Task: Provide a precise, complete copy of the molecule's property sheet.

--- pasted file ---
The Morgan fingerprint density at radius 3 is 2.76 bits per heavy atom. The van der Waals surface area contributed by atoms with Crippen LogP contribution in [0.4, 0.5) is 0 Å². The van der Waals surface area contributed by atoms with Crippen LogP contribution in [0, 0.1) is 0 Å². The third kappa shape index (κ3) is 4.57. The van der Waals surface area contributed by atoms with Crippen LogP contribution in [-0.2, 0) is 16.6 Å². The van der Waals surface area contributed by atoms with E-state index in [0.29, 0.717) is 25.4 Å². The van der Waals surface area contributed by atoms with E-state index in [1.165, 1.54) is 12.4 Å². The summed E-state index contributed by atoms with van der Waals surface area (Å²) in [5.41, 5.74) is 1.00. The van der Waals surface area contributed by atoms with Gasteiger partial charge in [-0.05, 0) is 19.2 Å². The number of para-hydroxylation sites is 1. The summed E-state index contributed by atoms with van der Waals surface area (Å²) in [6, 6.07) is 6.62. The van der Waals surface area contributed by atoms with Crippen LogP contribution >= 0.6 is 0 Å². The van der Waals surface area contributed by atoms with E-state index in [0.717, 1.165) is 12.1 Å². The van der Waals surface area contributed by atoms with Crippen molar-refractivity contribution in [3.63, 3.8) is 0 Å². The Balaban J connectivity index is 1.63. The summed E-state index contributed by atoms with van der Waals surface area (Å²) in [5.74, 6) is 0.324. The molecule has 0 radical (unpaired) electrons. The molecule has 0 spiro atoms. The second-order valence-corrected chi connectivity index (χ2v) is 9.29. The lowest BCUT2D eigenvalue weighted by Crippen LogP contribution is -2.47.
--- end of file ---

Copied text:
The Morgan fingerprint density at radius 3 is 2.76 bits per heavy atom. The van der Waals surface area contributed by atoms with Crippen LogP contribution in [0.4, 0.5) is 0 Å². The van der Waals surface area contributed by atoms with Crippen LogP contribution in [0, 0.1) is 0 Å². The third kappa shape index (κ3) is 4.57. The van der Waals surface area contributed by atoms with Crippen LogP contribution in [-0.2, 0) is 16.6 Å². The van der Waals surface area contributed by atoms with E-state index in [0.29, 0.717) is 25.4 Å². The van der Waals surface area contributed by atoms with E-state index in [1.165, 1.54) is 12.4 Å². The summed E-state index contributed by atoms with van der Waals surface area (Å²) in [5.41, 5.74) is 1.00. The van der Waals surface area contributed by atoms with Gasteiger partial charge in [-0.05, 0) is 19.2 Å². The number of para-hydroxylation sites is 1. The summed E-state index contributed by atoms with van der Waals surface area (Å²) in [6, 6.07) is 6.62. The van der Waals surface area contributed by atoms with Crippen LogP contribution >= 0.6 is 0 Å². The van der Waals surface area contributed by atoms with E-state index in [0.717, 1.165) is 12.1 Å². The van der Waals surface area contributed by atoms with Crippen molar-refractivity contribution in [3.63, 3.8) is 0 Å². The Balaban J connectivity index is 1.63. The summed E-state index contributed by atoms with van der Waals surface area (Å²) in [5.74, 6) is 0.324. The molecule has 0 radical (unpaired) electrons. The molecule has 0 spiro atoms. The second-order valence-corrected chi connectivity index (χ2v) is 9.29. The lowest BCUT2D eigenvalue weighted by Crippen LogP contribution is -2.47.